The End of the Student Loan Payment Pause: What Your Employees Need to Know
The Coronavirus Aid, Relief, and Economic Security (CARES) Act temporarily gave a reprieve to those paying back federal education loans owned by the U.S. Department of Education. Now, as the end of that reprieve approaches, HR professionals are going the extra mile to prepare employees who will need to resume repaying their federal student loans again in September 2022.
The first priority for many HR leaders is to provide clear communication to employees about how to handle the end of the pause and the resources available at work that can help. Clear communication is especially important for employees still working from home or returning to the office on a hybrid basis.
As you strategize support for workers facing the restart of student debt payments, consider emphasizing the following four advice points in your communication and education efforts.
1. Take Full Advantage of the Payment Pause Extension
Under the CARES Act, many federal college loan payments were suspended and their interest rates were temporarily set to 0%. This pause was originally going to expire in September, 2021, but in early August, the government announced that it would extend federal loan relief through January 2022. On December 22, the Biden administration extended the pause on federal student loan repayment again through May 1, 2022, and on April 6, 2022 it was extended yet again through August 31, 2022.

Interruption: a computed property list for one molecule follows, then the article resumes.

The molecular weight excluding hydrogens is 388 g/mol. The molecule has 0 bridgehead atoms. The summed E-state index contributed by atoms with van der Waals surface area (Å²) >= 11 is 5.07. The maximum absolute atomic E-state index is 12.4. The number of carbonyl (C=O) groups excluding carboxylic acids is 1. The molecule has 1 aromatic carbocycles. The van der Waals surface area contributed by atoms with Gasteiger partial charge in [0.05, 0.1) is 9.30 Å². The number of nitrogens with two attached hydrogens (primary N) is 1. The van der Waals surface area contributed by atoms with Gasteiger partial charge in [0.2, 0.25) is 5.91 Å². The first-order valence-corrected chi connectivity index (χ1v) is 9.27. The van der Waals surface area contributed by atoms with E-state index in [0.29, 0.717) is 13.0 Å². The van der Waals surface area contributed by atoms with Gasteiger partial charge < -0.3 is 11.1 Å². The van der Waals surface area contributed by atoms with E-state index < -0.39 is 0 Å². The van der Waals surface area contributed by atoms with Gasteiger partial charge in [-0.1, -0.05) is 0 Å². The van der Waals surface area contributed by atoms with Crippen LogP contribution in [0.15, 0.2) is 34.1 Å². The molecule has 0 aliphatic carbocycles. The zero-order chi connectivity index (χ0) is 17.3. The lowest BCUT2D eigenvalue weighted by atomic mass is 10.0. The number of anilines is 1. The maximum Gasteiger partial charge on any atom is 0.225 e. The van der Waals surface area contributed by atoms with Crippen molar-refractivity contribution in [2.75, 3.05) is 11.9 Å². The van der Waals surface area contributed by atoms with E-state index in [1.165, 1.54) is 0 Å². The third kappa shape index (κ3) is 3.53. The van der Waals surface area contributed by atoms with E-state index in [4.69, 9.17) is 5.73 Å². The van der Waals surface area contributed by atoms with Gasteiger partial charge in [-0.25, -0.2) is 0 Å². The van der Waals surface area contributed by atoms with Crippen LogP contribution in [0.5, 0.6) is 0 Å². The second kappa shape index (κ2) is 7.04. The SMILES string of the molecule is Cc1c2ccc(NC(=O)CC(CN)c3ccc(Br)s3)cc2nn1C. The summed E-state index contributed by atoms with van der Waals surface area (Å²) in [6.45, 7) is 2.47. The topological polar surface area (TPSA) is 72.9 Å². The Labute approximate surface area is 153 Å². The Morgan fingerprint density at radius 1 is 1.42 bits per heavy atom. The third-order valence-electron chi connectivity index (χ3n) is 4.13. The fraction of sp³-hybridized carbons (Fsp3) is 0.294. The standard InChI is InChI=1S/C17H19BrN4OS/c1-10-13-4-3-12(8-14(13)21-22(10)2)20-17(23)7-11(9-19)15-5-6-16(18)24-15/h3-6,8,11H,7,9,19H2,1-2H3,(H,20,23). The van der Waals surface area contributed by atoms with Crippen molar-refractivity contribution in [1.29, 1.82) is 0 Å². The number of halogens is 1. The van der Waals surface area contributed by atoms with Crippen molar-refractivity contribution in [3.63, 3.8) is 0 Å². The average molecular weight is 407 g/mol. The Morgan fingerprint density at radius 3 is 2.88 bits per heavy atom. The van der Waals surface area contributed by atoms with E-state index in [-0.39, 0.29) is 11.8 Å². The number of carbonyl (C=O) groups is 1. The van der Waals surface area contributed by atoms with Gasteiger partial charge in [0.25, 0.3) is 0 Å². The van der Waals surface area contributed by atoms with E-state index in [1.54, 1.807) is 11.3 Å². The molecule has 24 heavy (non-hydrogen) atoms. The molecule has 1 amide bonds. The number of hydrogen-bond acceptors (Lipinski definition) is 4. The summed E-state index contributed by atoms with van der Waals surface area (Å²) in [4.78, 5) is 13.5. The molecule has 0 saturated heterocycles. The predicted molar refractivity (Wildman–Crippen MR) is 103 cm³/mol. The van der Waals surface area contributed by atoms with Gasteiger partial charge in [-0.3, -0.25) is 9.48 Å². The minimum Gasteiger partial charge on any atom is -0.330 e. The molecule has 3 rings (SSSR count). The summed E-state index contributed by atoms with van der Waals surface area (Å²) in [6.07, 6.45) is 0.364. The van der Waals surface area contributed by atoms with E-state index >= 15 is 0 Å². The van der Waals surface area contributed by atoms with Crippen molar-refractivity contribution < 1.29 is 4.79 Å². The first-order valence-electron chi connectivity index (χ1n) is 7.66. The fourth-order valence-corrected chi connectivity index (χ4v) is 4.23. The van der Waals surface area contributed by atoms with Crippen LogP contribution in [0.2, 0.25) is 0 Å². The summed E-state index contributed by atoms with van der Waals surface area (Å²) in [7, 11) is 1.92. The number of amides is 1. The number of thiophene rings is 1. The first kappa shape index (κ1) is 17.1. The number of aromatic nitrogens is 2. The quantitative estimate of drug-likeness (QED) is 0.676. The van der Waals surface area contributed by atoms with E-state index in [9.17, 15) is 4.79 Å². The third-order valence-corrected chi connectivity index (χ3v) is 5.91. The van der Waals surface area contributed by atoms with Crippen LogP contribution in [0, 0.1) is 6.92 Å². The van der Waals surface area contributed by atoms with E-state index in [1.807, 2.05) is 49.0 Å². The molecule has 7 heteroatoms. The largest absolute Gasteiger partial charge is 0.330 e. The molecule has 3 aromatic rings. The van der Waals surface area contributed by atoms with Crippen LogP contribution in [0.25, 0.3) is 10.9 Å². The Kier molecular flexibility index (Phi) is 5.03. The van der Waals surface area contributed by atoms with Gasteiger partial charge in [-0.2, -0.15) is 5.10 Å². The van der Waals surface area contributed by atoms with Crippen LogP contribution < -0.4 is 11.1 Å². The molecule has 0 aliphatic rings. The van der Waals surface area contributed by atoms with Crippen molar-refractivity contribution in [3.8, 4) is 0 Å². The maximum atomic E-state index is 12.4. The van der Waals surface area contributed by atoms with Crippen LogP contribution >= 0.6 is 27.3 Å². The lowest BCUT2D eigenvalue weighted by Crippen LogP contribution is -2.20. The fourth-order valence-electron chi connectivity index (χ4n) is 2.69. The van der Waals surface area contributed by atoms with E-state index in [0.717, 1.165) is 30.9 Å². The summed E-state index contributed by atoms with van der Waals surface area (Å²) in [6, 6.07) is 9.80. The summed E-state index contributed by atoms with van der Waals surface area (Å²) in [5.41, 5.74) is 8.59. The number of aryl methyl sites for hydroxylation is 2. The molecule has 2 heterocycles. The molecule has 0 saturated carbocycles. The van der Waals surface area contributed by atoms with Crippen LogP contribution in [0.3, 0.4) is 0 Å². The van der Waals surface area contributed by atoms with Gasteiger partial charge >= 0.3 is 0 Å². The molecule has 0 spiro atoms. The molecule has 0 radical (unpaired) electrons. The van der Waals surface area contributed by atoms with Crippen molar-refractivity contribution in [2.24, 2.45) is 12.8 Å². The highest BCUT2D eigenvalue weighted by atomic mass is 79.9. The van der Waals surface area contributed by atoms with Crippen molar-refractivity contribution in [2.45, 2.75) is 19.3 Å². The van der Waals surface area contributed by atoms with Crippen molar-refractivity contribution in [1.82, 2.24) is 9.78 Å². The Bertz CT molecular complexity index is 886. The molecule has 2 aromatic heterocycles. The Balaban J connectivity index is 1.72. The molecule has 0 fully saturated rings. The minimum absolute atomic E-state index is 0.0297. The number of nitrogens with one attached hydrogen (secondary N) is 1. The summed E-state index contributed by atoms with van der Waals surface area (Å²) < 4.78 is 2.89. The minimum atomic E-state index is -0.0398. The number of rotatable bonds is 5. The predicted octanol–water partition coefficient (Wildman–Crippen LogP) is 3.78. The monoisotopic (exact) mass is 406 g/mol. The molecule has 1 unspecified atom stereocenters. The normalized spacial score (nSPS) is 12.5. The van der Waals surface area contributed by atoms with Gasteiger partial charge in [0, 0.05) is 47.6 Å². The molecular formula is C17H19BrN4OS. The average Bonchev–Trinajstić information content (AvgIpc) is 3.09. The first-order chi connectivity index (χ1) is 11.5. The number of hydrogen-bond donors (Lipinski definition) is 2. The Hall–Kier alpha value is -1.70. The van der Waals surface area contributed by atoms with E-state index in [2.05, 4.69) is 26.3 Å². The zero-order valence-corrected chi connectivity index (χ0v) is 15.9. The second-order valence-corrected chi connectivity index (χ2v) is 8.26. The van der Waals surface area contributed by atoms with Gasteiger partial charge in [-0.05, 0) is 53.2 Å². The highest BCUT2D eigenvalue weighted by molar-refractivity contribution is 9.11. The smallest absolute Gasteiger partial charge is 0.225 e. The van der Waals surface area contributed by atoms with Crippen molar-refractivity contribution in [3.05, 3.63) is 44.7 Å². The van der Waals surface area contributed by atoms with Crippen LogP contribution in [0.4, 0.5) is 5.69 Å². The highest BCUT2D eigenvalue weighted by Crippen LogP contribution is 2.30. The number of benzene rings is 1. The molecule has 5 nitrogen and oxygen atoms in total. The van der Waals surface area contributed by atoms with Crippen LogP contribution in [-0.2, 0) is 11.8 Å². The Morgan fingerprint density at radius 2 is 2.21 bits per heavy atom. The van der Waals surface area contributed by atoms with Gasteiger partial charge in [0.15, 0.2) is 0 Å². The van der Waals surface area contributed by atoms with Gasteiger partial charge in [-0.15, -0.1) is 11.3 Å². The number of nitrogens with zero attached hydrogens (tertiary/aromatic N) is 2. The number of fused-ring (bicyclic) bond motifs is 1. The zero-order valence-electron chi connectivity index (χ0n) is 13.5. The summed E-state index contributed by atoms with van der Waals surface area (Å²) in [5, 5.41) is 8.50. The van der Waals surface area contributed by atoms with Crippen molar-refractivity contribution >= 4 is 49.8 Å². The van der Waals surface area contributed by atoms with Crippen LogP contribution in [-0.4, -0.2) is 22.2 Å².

It’s likely that your employees who have these federal loans received a notification about the extension from the Department of Education and/or their loan servicer or that they heard about it from the media.
Consider following up with an HR advisory via email or another channel that you know is effective in reaching your employees. In addition to explaining the extension, you may want to provide a to-do list to employees, gently suggesting that they do the following.
• Contact their loan servicer to update any contact information and check their loan status, balance, and interest rate. Importantly, they’ll need to double check monthly due dates and payment schedules, both of which may have changed.
• Check if they are among the large number of borrowers who may be affected by the departure of two large loan servicers that are exiting the federal education loan business. All federal loan borrowers should keep an eye out for an email or letter from the Department of Education or their servicer on what they need to know if their loan is being transferred to another firm.
• Remember that there are still some months of the extension left during which no interest is being charged on their loans. For employees who can afford it, making payments during the pause can help lower their loan balance because the entire amount of the payments will go toward principal.
• Consider taking advantage of the extension in another way by putting the money they would have been paying toward student debt into retirement or emergency savings plans, which may have been neglected in the past.
2. Make Sure Student Loan Assistance Benefits Are Accessible
Do your employees know what your company does to support education loan repayment? Do they have easy access to the help you provide?
New government rules make it easier for employers to offer student loan repayment benefits. Employers may now provide $5,250 tax-exempt annually for an employee’s student loan repayment through 2025.